UTA chemists recognized for global influence

The Analytical Scientist magazine names three UTA professors to its top 100 list

Tuesday, Jan 04, 2022 • Linsey Retcofsky : Contact

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From left, Daniel Armstrong, Purnendu “Sandy” Dasgupta and Kevin Schug.

Three professors from the Department of Chemistry and Biochemistry at The University of Texas at Arlington have been named among the top 100 scientists in the world by The Analytical Scientist magazine. They are:

• Daniel Armstrong, R.A. Welch Distinguished Professor in Chemistry;

• Purnendu “Sandy” Dasgupta, the Hamish Small Chair in Ion Analysis, and;

• Kevin Schug, Shimadzu Distinguished Professor of Analytical Chemistry.

The magazine selected the UTA trio to its 2021 Power List, which highlights the most influential analytical scientists from across the globe.

“It is a great honor and privilege to work alongside some of the world’s most innovative and accomplished scientists,” College of Science Dean Morteza Khaledi said. “The UTA community has long been aware of our chemists’ immense talent, and now the rest of the world knows, too.”

Also named to the list was Alain Berthod, professor in the Institute of Analytical Science at the University of Lyon, France, who is a visiting scientist in Armstrong’s lab at UTA this year. Berthod is the editor of the journal Separation & Purification Reviews.

Armstrong is a global pioneer in the field of chiral separations. His research investigates this area and other novel stationary phases for separations, including those based on ionic liquids that can withstand very high temperatures. His current interests include theory and practice of ultrafast separations and the role of D-amino acids in living systems.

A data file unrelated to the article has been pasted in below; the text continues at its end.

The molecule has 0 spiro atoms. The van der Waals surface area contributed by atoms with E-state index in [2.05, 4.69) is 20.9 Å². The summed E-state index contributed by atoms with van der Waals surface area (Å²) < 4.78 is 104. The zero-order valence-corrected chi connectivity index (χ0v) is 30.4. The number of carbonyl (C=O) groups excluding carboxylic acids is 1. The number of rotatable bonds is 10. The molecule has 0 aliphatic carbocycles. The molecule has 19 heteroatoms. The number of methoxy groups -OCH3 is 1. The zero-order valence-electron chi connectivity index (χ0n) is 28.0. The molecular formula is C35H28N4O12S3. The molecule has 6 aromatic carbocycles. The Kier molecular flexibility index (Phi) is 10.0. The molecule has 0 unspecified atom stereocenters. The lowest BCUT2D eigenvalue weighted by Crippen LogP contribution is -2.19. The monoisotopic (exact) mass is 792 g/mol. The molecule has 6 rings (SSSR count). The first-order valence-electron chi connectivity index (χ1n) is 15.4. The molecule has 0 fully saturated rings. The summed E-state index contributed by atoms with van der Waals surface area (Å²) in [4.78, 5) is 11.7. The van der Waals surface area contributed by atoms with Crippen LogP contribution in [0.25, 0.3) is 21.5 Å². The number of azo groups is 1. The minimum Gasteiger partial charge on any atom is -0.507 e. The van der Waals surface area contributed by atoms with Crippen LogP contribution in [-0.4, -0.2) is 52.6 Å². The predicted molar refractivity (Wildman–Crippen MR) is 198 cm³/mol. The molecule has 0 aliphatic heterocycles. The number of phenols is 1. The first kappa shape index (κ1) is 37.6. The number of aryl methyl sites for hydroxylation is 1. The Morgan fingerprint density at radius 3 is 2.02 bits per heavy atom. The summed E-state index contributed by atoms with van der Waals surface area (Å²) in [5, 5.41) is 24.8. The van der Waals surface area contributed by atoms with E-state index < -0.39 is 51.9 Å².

He received the 2020 Lifetime Achievement in Chromatography Award by LC GC, the largest multimedia platform of peer-reviewed technical information in the field of chromatography and the separation sciences. Prior to Armstrong’s contributions to the field, enantiomeric separations—involving nonsuperimposable, mirror-image molecules—were traditionally considered one of the more difficult problems in separation science. He continues to be a prolific author and mentor.

In 2019, Dasgupta engineered a device that, as it travels through space, can collect drops of liquid and analyze their content for conditions that support life. To accomplish this, he created an instrument platform called open-tubular chromatography to detect and separate ions. He has received numerous national and international honors for his work in recent years, including the Atlanta Medal and being named the 2018 Distinguished Texas Scientist by the Texas Academy of Science. He also received the 2018 American Chemical Society’s Division of Analytical Chemistry Chemical Instrumentation Award.

“I attribute this recognition entirely to the work my students have done. I am just basking in their reflected glory,” Dasgupta said. “It is a privilege to work with my esteemed peers. I can confidently say there is no other institution in the world where a student can receive a better graduate education in analytical chemistry.”

Schug’s research focuses on the theory and application of separation science and mass spectrometry for solving a variety of analytical and physical chemistry problems in the fields of environmental, pharmaceutical, biological and energy research. In a project funded by the National Science Foundation, Schug aims to simplify chemical analysis through the creation of a database that assists scientists in the operation of automated analysis instruments.

Schug, who is also the director of the Collaborative Laboratories for Environmental Analysis and Remediation, credits the dedication of his students for the influence of his laboratories’ research.

“I’m very pleased to be recognized alongside my colleagues here at UTA and around the world,” Schug said. “It is an honor to be mentioned in the same light as so many great scientists who are constantly pushing the boundaries of analytical science.

“Above all, I give my students the credit for this recognition; their efforts to constantly advance our own research agenda cannot be overstated.”